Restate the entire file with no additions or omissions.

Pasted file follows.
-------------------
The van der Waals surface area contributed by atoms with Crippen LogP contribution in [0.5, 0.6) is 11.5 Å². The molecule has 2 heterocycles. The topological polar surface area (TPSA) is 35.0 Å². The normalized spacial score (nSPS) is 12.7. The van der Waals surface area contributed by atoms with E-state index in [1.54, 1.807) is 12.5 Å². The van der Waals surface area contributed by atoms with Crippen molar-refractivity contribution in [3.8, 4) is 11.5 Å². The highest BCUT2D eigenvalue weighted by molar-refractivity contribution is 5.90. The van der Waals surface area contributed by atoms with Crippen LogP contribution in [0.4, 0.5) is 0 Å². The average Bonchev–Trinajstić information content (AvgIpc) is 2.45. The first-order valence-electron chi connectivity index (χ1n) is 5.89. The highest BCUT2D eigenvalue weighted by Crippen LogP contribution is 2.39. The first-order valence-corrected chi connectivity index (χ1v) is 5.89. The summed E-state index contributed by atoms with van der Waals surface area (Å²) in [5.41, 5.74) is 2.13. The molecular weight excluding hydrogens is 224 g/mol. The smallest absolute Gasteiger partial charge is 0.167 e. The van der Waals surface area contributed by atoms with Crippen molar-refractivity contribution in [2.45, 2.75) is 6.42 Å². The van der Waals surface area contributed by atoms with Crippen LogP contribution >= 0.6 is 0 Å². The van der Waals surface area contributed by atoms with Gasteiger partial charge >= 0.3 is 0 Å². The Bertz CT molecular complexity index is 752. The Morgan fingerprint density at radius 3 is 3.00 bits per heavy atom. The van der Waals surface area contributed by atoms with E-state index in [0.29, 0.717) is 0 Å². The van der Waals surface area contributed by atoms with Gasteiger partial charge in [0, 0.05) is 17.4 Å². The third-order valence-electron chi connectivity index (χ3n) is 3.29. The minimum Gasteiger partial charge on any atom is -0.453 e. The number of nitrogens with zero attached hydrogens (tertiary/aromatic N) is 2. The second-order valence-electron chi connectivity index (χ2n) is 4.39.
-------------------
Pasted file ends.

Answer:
The van der Waals surface area contributed by atoms with Crippen LogP contribution in [0.5, 0.6) is 11.5 Å². The molecule has 2 heterocycles. The topological polar surface area (TPSA) is 35.0 Å². The normalized spacial score (nSPS) is 12.7. The van der Waals surface area contributed by atoms with E-state index in [1.54, 1.807) is 12.5 Å². The van der Waals surface area contributed by atoms with Crippen molar-refractivity contribution in [3.8, 4) is 11.5 Å². The highest BCUT2D eigenvalue weighted by molar-refractivity contribution is 5.90. The van der Waals surface area contributed by atoms with Crippen LogP contribution in [0.4, 0.5) is 0 Å². The average Bonchev–Trinajstić information content (AvgIpc) is 2.45. The first-order valence-electron chi connectivity index (χ1n) is 5.89. The highest BCUT2D eigenvalue weighted by Crippen LogP contribution is 2.39. The first-order valence-corrected chi connectivity index (χ1v) is 5.89. The summed E-state index contributed by atoms with van der Waals surface area (Å²) in [5.41, 5.74) is 2.13. The molecular weight excluding hydrogens is 224 g/mol. The smallest absolute Gasteiger partial charge is 0.167 e. The van der Waals surface area contributed by atoms with Crippen molar-refractivity contribution in [2.45, 2.75) is 6.42 Å². The van der Waals surface area contributed by atoms with Crippen LogP contribution >= 0.6 is 0 Å². The van der Waals surface area contributed by atoms with Gasteiger partial charge >= 0.3 is 0 Å². The Bertz CT molecular complexity index is 752. The Morgan fingerprint density at radius 3 is 3.00 bits per heavy atom. The van der Waals surface area contributed by atoms with E-state index in [0.29, 0.717) is 0 Å². The van der Waals surface area contributed by atoms with Gasteiger partial charge in [0, 0.05) is 17.4 Å². The third-order valence-electron chi connectivity index (χ3n) is 3.29. The minimum Gasteiger partial charge on any atom is -0.453 e. The number of nitrogens with zero attached hydrogens (tertiary/aromatic N) is 2. The second-order valence-electron chi connectivity index (χ2n) is 4.39.